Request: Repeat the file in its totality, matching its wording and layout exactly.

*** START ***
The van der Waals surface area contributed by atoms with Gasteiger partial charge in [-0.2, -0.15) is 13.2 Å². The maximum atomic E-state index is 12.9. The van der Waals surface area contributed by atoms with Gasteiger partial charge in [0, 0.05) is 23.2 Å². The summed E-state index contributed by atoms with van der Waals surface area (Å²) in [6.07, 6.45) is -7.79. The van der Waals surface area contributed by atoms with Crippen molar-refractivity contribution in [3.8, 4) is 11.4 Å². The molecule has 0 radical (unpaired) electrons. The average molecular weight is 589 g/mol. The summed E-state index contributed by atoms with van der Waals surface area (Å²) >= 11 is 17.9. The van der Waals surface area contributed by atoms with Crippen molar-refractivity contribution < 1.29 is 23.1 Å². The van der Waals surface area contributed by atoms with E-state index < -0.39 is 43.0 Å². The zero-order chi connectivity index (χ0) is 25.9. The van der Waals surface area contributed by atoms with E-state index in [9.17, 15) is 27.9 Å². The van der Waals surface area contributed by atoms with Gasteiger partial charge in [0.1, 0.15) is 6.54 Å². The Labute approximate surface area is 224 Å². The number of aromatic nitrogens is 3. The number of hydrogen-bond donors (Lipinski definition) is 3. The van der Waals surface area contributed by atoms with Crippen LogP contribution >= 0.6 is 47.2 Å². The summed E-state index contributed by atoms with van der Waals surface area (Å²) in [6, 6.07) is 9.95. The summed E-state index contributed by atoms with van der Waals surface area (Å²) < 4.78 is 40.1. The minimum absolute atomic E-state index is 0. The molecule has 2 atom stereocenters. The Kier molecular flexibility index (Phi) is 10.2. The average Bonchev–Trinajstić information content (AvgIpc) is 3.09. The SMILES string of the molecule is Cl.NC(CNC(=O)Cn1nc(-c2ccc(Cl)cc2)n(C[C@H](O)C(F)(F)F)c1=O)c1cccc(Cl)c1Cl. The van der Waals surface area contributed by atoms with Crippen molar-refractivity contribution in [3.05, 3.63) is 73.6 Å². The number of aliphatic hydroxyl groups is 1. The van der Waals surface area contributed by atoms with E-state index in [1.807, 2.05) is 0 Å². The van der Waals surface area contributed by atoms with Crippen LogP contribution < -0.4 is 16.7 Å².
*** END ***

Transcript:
The van der Waals surface area contributed by atoms with Gasteiger partial charge in [-0.2, -0.15) is 13.2 Å². The maximum atomic E-state index is 12.9. The van der Waals surface area contributed by atoms with Gasteiger partial charge in [0, 0.05) is 23.2 Å². The summed E-state index contributed by atoms with van der Waals surface area (Å²) in [6.07, 6.45) is -7.79. The van der Waals surface area contributed by atoms with Crippen molar-refractivity contribution in [3.8, 4) is 11.4 Å². The molecule has 0 radical (unpaired) electrons. The average molecular weight is 589 g/mol. The summed E-state index contributed by atoms with van der Waals surface area (Å²) >= 11 is 17.9. The van der Waals surface area contributed by atoms with Crippen molar-refractivity contribution < 1.29 is 23.1 Å². The van der Waals surface area contributed by atoms with E-state index < -0.39 is 43.0 Å². The zero-order chi connectivity index (χ0) is 25.9. The van der Waals surface area contributed by atoms with E-state index in [9.17, 15) is 27.9 Å². The van der Waals surface area contributed by atoms with Gasteiger partial charge in [0.1, 0.15) is 6.54 Å². The Labute approximate surface area is 224 Å². The number of aromatic nitrogens is 3. The number of hydrogen-bond donors (Lipinski definition) is 3. The van der Waals surface area contributed by atoms with Crippen LogP contribution >= 0.6 is 47.2 Å². The summed E-state index contributed by atoms with van der Waals surface area (Å²) in [6, 6.07) is 9.95. The summed E-state index contributed by atoms with van der Waals surface area (Å²) < 4.78 is 40.1. The minimum absolute atomic E-state index is 0. The molecule has 2 atom stereocenters. The Kier molecular flexibility index (Phi) is 10.2. The average Bonchev–Trinajstić information content (AvgIpc) is 3.09. The SMILES string of the molecule is Cl.NC(CNC(=O)Cn1nc(-c2ccc(Cl)cc2)n(C[C@H](O)C(F)(F)F)c1=O)c1cccc(Cl)c1Cl. The van der Waals surface area contributed by atoms with Crippen molar-refractivity contribution in [3.05, 3.63) is 73.6 Å². The number of aliphatic hydroxyl groups is 1. The van der Waals surface area contributed by atoms with E-state index in [1.807, 2.05) is 0 Å². The van der Waals surface area contributed by atoms with Crippen LogP contribution < -0.4 is 16.7 Å².